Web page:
How To Write a Novel During Lockdown
When lockdown began I saw so many memes and comments on social media saying how now was the time to ‘write that novel’ and ‘learn a new language’. But I genuinely have written a novel during the lockdown. Today I thought I would share my story and my advice on how to write a novel during the lockdown.
How did I write a novel during the lockdown?
I am a writer. First and foremost that kind of helps, but writing a novel when you’re not already a writer isn’t impossible – far from it. It will just take time.
I wrote my latest novel Asking for a Friend (working title) in three months. I started in late February 2020 and finished the novel on the 24th May 2020.
Being in lockdown was actually beneficial to me as I was able to sit for weekends at a time and bash out 10,000 words. I didn’t have to fit writing into my working day because I was socialising or travelling. I could sit in my room without being disturbed and not feel guilty for ‘not going out’. There was no writer’s guilt – which trusts me, is a thing!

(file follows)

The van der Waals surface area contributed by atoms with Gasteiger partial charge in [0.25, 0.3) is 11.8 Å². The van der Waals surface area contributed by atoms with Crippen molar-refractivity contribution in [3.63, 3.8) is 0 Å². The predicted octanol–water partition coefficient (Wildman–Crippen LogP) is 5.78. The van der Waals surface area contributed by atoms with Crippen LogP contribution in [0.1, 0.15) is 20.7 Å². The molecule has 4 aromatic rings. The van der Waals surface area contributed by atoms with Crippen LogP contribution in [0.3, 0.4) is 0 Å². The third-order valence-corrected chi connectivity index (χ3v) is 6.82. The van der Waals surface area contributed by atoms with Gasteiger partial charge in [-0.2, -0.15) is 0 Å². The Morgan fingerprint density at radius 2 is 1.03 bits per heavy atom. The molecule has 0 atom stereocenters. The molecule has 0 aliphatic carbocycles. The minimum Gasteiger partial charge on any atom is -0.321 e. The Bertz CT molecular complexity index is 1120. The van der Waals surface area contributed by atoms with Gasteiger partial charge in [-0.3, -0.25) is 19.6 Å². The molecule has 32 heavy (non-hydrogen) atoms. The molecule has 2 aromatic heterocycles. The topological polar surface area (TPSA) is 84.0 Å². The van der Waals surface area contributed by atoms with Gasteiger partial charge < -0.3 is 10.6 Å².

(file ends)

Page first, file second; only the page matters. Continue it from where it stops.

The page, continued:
Also, being in lockdown meant that I needed a distraction and writing a story is the perfect distraction. You can enter a world or storyline that’s completely separate from what’s happening right now, and it’s a great project to keep you occupied and stave away boredom. Plus, it’s a lot easier to remember your plot lines, characters’ names and ideas in a short space of time than it is over weeks and weeks – particularly if you don’t plan, like me.
Give yourself time
I found shutting my door to write – without telling myself I have to write 5,000 words or need to finish a chapter – was the best way to write. Everyone is different and some people need the structure and discipline that comes with setting goals and word counts.